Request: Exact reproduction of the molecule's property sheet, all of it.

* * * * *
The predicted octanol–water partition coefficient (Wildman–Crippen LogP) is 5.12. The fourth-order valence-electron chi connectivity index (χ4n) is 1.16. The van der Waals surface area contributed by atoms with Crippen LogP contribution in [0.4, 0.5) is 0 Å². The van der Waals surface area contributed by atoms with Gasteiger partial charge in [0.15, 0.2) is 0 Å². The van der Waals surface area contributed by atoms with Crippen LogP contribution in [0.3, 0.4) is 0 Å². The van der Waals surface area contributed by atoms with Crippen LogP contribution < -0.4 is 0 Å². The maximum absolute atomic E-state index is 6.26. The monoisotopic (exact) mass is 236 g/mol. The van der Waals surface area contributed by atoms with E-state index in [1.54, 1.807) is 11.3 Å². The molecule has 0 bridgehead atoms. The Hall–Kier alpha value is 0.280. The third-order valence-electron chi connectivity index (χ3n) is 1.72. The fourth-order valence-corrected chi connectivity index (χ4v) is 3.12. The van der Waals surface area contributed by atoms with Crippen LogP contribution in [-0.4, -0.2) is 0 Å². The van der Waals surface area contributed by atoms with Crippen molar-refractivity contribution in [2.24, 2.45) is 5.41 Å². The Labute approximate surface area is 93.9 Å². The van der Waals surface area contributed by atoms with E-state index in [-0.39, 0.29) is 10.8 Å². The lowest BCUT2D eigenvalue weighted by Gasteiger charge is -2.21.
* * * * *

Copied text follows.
The predicted octanol–water partition coefficient (Wildman–Crippen LogP) is 5.12. The fourth-order valence-electron chi connectivity index (χ4n) is 1.16. The van der Waals surface area contributed by atoms with Crippen LogP contribution in [0.4, 0.5) is 0 Å². The van der Waals surface area contributed by atoms with Gasteiger partial charge in [0.15, 0.2) is 0 Å². The van der Waals surface area contributed by atoms with Crippen LogP contribution in [0.3, 0.4) is 0 Å². The van der Waals surface area contributed by atoms with Crippen LogP contribution < -0.4 is 0 Å². The maximum absolute atomic E-state index is 6.26. The monoisotopic (exact) mass is 236 g/mol. The van der Waals surface area contributed by atoms with E-state index in [1.54, 1.807) is 11.3 Å². The molecule has 0 bridgehead atoms. The Hall–Kier alpha value is 0.280. The third-order valence-electron chi connectivity index (χ3n) is 1.72. The fourth-order valence-corrected chi connectivity index (χ4v) is 3.12. The van der Waals surface area contributed by atoms with Crippen LogP contribution in [-0.4, -0.2) is 0 Å². The van der Waals surface area contributed by atoms with Crippen molar-refractivity contribution in [2.24, 2.45) is 5.41 Å². The Labute approximate surface area is 93.9 Å². The van der Waals surface area contributed by atoms with E-state index in [-0.39, 0.29) is 10.8 Å². The lowest BCUT2D eigenvalue weighted by Gasteiger charge is -2.21.